LEGAL SYSTEMS OF THE WORLD AND INDIGENOUS COMMUNITIES: THE INTERNATIONAL PERSPECTIVE – A Discourse on Plurality Part 2

2) Situation around the world: Tribal Criminal Justice in Three Common Law Regimes of the World

“Local is the New Global” has been the new shibboleth of globalization in the past few years. Obviously, this catchphrase applies to the mass-market and has nothing to do with national and international legal systems around the world. The legal literature of Canada and Australia have are rich with resources and discourses on the interplay of texts between the prevalent and state-mandated Eurocentric legal systems and the systems of law and justice as have been prevalent in those countries for centuries before the European colonizers came. An ontological understanding of these interplays actually point out many similarities prevalent in these intertexts when compared to the situation in India.

A) Canada

According to the Canadian Report of the Royal Commission on Aboriginal Peoples, the main problems that the tribal people face in the legal system of the country are:

  • Aboriginal accused are more likely to be denied bail;
  • more time is spent in pre-trial detention by Aboriginal people;
  • Aboriginal accused are more likely to be charged with multiple offences, and often for crimes against the system;
  • Aboriginal people are more likely not to have legal representation at court proceedings;
  • Aboriginal clients … spend less time with their lawyers;
  • as court schedules in remote areas are poorly planned, judges may have limited time to spend in the community;
  • Aboriginal offenders are more likely to be incarcerated than non-Aboriginal offenders;
  • Aboriginal people often plead guilty because they are intimidated by the court and simply want to get the proceedings over with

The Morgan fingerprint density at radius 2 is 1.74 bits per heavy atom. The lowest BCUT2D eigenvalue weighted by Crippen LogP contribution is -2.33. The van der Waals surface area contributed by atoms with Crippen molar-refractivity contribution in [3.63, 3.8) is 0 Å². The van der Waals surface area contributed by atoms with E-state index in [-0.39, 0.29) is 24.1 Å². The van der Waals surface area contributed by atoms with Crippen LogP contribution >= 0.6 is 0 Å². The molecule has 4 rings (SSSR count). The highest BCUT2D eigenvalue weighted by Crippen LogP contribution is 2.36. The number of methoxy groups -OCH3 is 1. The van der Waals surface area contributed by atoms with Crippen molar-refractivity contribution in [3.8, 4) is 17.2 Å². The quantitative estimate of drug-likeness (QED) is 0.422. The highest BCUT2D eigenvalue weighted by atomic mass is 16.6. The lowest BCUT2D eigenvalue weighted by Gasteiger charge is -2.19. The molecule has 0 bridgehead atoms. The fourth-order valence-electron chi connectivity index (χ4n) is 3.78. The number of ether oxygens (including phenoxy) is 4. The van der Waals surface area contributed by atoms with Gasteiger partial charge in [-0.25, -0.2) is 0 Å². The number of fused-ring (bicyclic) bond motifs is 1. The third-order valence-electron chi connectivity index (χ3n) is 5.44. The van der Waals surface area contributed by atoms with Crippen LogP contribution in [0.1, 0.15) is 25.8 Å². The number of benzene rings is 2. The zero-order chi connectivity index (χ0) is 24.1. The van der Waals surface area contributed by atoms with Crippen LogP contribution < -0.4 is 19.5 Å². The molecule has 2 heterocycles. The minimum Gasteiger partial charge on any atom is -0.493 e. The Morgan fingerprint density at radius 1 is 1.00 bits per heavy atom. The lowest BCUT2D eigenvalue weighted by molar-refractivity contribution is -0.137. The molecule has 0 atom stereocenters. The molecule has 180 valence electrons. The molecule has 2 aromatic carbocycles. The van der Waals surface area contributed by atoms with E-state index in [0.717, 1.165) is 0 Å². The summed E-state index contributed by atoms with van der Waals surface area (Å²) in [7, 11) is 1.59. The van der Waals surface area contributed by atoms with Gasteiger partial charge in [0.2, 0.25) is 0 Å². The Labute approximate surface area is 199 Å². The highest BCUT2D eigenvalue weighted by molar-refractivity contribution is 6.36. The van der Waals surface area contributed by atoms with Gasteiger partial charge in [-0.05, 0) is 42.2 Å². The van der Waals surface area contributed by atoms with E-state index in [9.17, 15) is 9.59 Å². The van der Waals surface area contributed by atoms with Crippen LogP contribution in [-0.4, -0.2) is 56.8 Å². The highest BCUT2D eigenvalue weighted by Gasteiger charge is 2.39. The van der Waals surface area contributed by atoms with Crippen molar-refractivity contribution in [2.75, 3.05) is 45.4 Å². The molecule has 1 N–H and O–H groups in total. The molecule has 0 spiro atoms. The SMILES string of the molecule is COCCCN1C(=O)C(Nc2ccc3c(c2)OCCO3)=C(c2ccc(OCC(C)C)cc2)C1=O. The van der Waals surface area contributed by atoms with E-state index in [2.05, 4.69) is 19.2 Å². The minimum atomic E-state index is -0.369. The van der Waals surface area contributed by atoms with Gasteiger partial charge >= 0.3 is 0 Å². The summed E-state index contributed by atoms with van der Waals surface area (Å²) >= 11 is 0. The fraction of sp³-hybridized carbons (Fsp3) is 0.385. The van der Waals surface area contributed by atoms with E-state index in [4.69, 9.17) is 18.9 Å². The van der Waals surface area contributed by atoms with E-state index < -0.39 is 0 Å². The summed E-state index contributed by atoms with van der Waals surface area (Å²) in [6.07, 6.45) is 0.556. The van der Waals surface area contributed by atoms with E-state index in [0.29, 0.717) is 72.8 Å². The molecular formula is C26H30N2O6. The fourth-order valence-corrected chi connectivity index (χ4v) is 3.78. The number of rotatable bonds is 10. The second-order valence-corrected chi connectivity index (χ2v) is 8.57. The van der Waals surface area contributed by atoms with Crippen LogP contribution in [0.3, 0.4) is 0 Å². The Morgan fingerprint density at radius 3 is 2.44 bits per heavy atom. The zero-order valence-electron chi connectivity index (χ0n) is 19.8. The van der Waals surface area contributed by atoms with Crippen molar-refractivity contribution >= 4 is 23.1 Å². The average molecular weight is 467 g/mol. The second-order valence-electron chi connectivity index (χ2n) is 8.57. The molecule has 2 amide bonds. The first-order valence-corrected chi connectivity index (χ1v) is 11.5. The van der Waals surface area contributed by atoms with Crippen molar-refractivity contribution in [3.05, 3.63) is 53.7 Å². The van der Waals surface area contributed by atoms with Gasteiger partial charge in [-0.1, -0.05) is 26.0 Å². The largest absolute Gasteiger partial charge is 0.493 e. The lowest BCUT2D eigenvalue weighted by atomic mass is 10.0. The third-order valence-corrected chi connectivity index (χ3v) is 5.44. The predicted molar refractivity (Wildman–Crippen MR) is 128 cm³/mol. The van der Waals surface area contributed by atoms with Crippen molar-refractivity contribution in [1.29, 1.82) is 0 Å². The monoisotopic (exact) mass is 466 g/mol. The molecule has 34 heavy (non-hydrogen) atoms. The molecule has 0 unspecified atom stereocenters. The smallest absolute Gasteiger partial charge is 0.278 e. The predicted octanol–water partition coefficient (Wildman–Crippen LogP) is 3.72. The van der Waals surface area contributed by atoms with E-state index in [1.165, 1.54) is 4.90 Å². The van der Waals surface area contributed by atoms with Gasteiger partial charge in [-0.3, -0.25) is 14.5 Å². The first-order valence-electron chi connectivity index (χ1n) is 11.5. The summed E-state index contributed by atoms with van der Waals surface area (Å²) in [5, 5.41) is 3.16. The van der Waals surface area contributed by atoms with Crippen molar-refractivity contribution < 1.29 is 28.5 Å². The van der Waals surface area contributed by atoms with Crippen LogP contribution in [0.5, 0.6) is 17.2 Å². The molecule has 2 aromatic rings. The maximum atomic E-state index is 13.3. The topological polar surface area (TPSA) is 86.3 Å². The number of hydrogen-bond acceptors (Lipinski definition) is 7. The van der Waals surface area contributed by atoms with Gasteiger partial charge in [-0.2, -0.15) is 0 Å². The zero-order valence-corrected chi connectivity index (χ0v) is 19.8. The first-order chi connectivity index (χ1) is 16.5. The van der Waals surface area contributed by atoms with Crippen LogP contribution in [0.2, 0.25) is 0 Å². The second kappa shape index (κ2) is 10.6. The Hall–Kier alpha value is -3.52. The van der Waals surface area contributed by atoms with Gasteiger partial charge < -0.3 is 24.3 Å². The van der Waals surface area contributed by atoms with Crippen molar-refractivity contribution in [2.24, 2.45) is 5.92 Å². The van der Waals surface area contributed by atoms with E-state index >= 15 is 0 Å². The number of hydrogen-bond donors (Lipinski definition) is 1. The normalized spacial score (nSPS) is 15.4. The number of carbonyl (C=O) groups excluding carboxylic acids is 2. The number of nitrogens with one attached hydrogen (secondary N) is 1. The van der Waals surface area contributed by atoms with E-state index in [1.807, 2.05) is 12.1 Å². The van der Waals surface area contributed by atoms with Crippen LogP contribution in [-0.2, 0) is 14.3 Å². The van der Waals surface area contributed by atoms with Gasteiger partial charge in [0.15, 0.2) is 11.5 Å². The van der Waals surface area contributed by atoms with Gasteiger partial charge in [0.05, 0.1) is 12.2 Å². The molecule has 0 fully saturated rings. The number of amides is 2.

It is pertinent to note that experience tells us that the situation as regards to the interaction of the tribal people with the legal system in India, especially in areas for which we have empirical data on these counts, is exactly the same.

On the language barrier, the Report has made the following observation:

It appears that they have little understanding of their legal rights, of court procedures, or of resources such as legal aid and most Indian people enter guilty pleas because they do not really understand the concept of legal guilt and innocence, or because they are fearful of exercising their rights. In remote areas the Aboriginal people appear confused about the functions of the court…” Once again, the situation prevalent in the observed areas of India is very much similar.

B. Australia:

As regards to the situation in Australia, the Australian Institute of Criminology website concedes that “Indigenous Australians are very much over-represented in Australian prison populations, with imprisonment rates that are around 12 times those of the rest of the Australian population. Despite making up less than three per cent of the overall Australian population, Indigenous people make up 40 per cent of those imprisoned for assault offences. Rates of over-representation are even higher in juvenile detention, with a 10-17 year old Indigenous person being around 24 times more likely to be in detention than a non-Indigenous person of the same age”.

In a Paper presented at the 3rd National Outlook Symposium on Crime in Australia, Mapping the Boundaries of Australia’s Criminal Justice System convened by the Australian Institute of Criminology, held in Canberra, 22-23 March 1999, titled THE INAPPROPRIATENESS OF THE CRIMINAL JUSTICE SYSTEM – INDIGENOUS AUSTRALIAN CRIMINOLOGICAL PERSPECTIVE, alludes to several problems and inequities faced by the tribal population of Australia as regards to the criminal justice system. In that paper, Byron Davis, from Oorala Aboriginal Centre University of New England, NSW, quotes the findings of Cunneen and Libesman (1995) and states that “On an Australia wide basis an Aboriginal was 27 times more likely to be in police custody than a non-Aboriginal” He further quotes these findings to the following determination: “the highest over –representation of Aboriginal people in police custody is in the area of public order offences where police discretion is the greatest determinant of who will be detained or arrested and what they will be charged with”. This last determination is of vital importance in the Indian context because, even in India, as data shows, the highest representation of tribal people in proportion to the non-tribal people in jails are in conflict affected places where the police have considerable discretionary power in determining who shall be arrested, accused and charged and what shall they be charged with.